The solution: Consider the depressing fact that insider actions can also lead to security issues.

This is not necessarily about deliberate sabotage or insider theft, says Sookasa CEO Asaf Cidon. Lost or stolen devices or accidental data loss can also have serious consequences.

"Similarly, many enterprises don't think about what happens to company data on employee-owned devices," he says. "Employees are taking work home on mobile devices more and more frequently, and these devices, in turn, are frequently lost or stolen."

These more "mundane" threats, Cidon believes, are far more common than cyberattacks.

Security fail: Believing in "safe" websites.

The solution: Warn your employees about this security issue.

"Even the most trusted sites can be compromised and used to serve malware," says Rick Kagan, vice president of marketing at Menlo Security. "In fact, such sites are now targeted by attackers because they deliver a valuable visitor base."

Security fail: Believing if you warn your employees about a security issue they will follow your directive.

"Despite all of the news about email risks and enterprise training programs designed to prevent bad practices, many organizations report that between 30 to 70 percent of their employees still click links in test emails designed to see if users can recognize and avoid phishing attacks," Kagan says.

The solution: Come to grips with the knowledge that your employees are a very weak link. Act accordingly.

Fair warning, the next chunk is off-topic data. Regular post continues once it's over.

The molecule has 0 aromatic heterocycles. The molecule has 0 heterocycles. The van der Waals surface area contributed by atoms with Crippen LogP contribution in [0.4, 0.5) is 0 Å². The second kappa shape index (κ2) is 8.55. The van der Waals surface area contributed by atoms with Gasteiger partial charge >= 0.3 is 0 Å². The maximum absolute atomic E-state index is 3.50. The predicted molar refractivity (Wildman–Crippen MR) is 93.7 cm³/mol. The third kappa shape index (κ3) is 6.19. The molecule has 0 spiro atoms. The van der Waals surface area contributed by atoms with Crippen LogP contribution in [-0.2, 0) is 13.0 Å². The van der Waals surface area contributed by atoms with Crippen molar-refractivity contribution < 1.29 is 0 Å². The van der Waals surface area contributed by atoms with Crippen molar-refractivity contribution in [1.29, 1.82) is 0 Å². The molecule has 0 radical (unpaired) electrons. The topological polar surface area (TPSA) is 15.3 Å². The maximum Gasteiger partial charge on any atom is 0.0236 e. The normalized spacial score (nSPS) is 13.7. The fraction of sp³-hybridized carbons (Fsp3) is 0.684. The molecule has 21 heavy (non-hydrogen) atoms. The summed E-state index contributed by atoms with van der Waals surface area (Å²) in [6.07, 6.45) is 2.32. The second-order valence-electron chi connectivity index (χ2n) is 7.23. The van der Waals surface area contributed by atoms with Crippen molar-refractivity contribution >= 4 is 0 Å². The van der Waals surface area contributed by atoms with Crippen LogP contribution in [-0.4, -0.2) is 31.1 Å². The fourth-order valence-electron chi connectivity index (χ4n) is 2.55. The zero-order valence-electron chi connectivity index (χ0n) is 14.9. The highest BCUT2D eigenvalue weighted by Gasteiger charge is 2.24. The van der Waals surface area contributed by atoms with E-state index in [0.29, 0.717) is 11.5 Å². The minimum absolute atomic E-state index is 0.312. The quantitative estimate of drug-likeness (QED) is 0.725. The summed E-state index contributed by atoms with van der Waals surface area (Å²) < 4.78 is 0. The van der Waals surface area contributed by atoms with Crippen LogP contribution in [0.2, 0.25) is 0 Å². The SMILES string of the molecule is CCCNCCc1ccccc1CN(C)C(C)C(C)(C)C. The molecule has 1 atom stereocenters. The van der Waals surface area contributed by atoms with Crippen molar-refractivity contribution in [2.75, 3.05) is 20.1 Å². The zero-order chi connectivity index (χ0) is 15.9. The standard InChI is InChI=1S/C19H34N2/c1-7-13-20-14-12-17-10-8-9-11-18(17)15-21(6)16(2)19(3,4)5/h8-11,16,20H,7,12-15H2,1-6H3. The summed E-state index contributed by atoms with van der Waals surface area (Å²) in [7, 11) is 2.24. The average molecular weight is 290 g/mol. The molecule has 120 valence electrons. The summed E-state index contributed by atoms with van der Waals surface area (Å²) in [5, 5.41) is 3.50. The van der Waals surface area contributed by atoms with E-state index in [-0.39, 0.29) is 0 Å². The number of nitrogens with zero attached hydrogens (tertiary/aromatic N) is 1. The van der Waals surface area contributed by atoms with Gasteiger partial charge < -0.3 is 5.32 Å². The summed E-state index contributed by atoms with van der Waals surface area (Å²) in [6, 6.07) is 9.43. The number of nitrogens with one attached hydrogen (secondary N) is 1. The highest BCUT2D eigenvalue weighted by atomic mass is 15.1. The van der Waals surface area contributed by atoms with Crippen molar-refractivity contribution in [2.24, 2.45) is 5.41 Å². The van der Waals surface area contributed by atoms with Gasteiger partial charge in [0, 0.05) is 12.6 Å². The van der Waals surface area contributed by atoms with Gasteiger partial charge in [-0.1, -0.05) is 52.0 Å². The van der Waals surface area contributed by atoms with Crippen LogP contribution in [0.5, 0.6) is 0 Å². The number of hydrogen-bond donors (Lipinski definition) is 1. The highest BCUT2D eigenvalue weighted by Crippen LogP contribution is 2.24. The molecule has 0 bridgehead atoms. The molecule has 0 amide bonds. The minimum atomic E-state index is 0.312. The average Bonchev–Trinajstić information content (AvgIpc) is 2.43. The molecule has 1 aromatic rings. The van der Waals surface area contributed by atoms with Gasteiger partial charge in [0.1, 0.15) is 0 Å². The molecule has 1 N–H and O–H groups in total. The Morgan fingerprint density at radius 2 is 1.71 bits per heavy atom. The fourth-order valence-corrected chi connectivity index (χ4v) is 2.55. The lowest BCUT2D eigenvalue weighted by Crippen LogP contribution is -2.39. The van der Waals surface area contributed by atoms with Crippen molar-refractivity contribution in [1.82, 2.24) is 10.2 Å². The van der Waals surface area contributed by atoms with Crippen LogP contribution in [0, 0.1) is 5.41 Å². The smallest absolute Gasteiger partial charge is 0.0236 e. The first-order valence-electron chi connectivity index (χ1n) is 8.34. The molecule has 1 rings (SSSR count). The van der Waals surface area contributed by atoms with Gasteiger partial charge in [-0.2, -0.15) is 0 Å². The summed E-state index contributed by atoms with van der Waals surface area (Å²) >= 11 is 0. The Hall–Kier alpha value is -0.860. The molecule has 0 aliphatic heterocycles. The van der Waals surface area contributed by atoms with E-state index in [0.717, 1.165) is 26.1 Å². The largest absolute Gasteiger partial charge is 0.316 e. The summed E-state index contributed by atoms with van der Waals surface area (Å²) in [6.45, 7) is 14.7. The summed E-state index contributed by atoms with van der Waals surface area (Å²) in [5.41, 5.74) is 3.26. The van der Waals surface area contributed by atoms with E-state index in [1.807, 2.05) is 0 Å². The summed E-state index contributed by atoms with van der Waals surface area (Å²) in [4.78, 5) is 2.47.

"The simplest way to inject malware into the environment is still via the end user, be it email with malicious files or links or through infected removable media," says Todd Waskelis, vice president of security consulting services at AT&T Consulting Solutions.

Security fail: Thinking of security as an IT problem.

The solution: Share the problem if only to get buy-in and financial resources from the board of directors and upper management, says Michael Flickman, chief technology officer of Diligent Board Member Services.

"Board members should have ample opportunity to ask questions as needed and senior executives should be prepared to brief the board on the organization's cybersecurity management strategy," he says. "They can help protect against data breaches by making sure that management has implemented ongoing internal awareness programs and best practices, and has agreed on who is responsible for managing cybersecurity issues."

These suggestions just address the low-hanging fruit. Some experts, such as Dean Gonsowski, Recommind’s global head of information governance, can get really wonky on the subject. His advice: Delete all unneeded email on a regular basis. "Many companies keep everything, on the theory that big data will turn yesterday's trash into tomorrow's treasure." That's not true, he says -- trash today will probably be trash tomorrow. "As Sony discovered, the risks of keeping everything are much more certain than the benefits."

And now Kreditech is learning a variation on that lesson. So don't be next.